Prospects for mining over the next several years have been described as “challenging” by no less than the Mines and Geosciences Bureau (MGB) itself. Within the industry, particularly for many, if not most of the public players (in the Philippines or bourses elsewhere), the pervading mood is uncertainty, although there is a counterpoint of buoyancy.
The MGB’s mineral economics, information and publication division—the parent agency of which recently announced that the operations of 20 more metallic mines are recommended for suspension—observes that the audit of existing mines, along with a moratorium on new mines, is “responsible for industry prospects remaining to be challenging.”
“The suspension of another two nickel mines in Palawan is expected to further contribute to the overall sluggish performance of the metallic sector in 2016,” the MGB says. The bureau refers to the Berong nickel project (DMCI’s Berong Nickel Corp.) and Toronto and Pulot nickel projects (ORE’s Citinickel Mines and Development Corp.).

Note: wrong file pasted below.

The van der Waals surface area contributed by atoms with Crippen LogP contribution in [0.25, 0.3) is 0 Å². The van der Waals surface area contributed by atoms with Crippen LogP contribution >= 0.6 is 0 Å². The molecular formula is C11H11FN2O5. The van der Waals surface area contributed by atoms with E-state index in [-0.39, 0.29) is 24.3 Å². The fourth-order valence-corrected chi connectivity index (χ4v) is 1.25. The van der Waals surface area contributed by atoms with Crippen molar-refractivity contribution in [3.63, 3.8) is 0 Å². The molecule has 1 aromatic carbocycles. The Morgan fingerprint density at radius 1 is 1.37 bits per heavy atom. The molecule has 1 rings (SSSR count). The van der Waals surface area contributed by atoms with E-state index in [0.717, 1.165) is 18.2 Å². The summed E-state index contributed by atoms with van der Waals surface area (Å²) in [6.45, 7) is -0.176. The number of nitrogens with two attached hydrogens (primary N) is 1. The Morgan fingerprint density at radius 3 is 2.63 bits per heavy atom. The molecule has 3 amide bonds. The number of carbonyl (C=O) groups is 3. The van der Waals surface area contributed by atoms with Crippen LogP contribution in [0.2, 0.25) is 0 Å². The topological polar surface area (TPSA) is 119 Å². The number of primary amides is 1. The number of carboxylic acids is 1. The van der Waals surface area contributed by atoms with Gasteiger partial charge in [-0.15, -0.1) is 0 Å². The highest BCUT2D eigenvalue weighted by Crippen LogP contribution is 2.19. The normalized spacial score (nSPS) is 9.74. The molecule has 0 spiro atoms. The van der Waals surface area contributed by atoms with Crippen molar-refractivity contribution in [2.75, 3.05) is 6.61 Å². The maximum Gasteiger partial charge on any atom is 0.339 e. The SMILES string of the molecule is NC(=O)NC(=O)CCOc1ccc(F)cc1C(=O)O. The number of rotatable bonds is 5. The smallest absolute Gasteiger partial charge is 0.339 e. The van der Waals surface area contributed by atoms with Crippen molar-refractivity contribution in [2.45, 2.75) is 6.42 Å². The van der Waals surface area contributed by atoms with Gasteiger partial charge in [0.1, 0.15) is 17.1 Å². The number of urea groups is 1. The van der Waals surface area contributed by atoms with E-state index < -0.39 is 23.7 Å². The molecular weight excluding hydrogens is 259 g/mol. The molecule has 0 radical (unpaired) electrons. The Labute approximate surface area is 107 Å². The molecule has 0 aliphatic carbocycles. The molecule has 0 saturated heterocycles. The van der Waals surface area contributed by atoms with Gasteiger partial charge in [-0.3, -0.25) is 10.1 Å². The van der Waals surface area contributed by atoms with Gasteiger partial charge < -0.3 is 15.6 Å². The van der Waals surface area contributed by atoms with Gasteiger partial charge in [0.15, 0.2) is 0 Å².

Also failing the audit are 12 other nickel mines—all in Mindanao and most in Dinagat Islands—as well as three gold-silver mines; one copper-gold-silver mine; and two chromite mines.
“Should the recommended suspension ensue, the possible impact of the suspension is a decline in mineral production, lower taxes collected and increased number of displaced mine workers,” the MGB says.
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